The Akula Threat
Jane's Defence Weekly, 1996. Vol. 25,
The US Navy has confirmed that a Russian Akula submarine operated until the middle of last month in international waters off the north-west coast of the USA. The submarine was in a position to monitor Trident submarine activity at the base of Bangor, Washington.
This is the fourth recent case of Russian submarines tracking the US Navy. The Russian Navy has denied the latest incident. US Defense Secretary William Perry confirmed the intermittent presence of Russian submarines in international waters off the USA, but said: "While the Russians have a very capable submarine fleet, we have no reason to expect any negative intentions towards US forces."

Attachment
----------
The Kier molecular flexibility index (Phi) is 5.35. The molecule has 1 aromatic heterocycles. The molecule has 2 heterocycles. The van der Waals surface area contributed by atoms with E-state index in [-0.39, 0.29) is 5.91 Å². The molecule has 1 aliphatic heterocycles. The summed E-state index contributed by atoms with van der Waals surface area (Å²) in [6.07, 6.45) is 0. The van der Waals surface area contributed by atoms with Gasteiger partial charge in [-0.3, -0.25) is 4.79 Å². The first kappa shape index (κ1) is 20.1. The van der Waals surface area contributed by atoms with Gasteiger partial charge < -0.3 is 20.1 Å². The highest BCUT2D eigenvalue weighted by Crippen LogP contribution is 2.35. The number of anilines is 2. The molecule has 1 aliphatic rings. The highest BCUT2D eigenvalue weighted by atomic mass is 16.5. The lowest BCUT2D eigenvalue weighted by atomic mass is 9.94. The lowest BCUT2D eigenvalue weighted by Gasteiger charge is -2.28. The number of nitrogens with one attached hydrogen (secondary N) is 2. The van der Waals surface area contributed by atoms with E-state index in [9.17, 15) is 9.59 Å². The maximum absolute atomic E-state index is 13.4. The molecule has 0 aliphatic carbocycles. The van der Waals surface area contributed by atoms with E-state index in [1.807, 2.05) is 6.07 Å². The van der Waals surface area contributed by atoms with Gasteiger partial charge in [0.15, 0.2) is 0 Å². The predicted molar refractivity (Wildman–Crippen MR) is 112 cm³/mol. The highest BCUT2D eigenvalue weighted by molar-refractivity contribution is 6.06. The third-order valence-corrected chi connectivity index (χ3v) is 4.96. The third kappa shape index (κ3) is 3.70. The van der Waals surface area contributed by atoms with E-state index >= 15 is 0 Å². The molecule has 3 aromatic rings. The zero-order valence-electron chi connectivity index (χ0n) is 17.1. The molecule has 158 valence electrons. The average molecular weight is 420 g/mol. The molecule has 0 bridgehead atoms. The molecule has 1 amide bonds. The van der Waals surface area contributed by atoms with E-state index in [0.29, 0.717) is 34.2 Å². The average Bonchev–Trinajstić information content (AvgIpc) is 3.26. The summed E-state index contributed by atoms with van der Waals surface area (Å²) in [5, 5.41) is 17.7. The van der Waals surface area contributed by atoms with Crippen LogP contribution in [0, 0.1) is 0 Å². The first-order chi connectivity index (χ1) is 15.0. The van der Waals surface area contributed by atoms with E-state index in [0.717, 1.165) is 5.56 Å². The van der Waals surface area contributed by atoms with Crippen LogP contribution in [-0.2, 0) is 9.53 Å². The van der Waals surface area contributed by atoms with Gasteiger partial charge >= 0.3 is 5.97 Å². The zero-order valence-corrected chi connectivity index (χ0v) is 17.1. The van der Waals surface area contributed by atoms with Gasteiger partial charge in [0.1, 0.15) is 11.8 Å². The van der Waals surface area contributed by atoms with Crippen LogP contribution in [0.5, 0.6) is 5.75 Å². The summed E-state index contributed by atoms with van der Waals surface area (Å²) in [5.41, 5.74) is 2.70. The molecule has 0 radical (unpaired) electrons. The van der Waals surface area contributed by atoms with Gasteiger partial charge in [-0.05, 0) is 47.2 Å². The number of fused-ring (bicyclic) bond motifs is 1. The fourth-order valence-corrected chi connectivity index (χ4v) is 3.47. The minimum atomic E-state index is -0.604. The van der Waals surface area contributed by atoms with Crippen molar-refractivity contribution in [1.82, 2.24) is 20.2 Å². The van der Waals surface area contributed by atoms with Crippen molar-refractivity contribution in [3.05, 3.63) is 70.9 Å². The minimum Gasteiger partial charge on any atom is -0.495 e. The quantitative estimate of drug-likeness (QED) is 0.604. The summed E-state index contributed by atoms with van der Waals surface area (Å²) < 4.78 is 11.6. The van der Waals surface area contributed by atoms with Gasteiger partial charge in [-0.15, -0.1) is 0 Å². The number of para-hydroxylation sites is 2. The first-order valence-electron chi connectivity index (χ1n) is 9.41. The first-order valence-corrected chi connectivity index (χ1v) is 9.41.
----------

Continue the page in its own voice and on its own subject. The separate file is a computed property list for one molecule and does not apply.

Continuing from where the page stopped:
Perry's statement underscores US Navy concern that the Russian Navy is reasserting its open ocean capabilities after reduced operations in recent years due to budget constraints.
There is also growing concerns that Russian submarine quieting technology for the Severodvinsk, and its improved version, may be able to challenge US submarines at tactical running speeds. In September last year, an Oscar II submarine tracked the US aircraft carrier Independance in the western Pacific as it headed for the Persian Gulf. The submarine then turned to the mid-Pacific to track the aircraft carrier Abraham Lincoln. Last August, an Oscar II operated in the mid-Atlantic near the aircraft carrier America.
Earlier last year, an improved Akula operated off the east coast of the USA, causing tracking problems for the US Navy.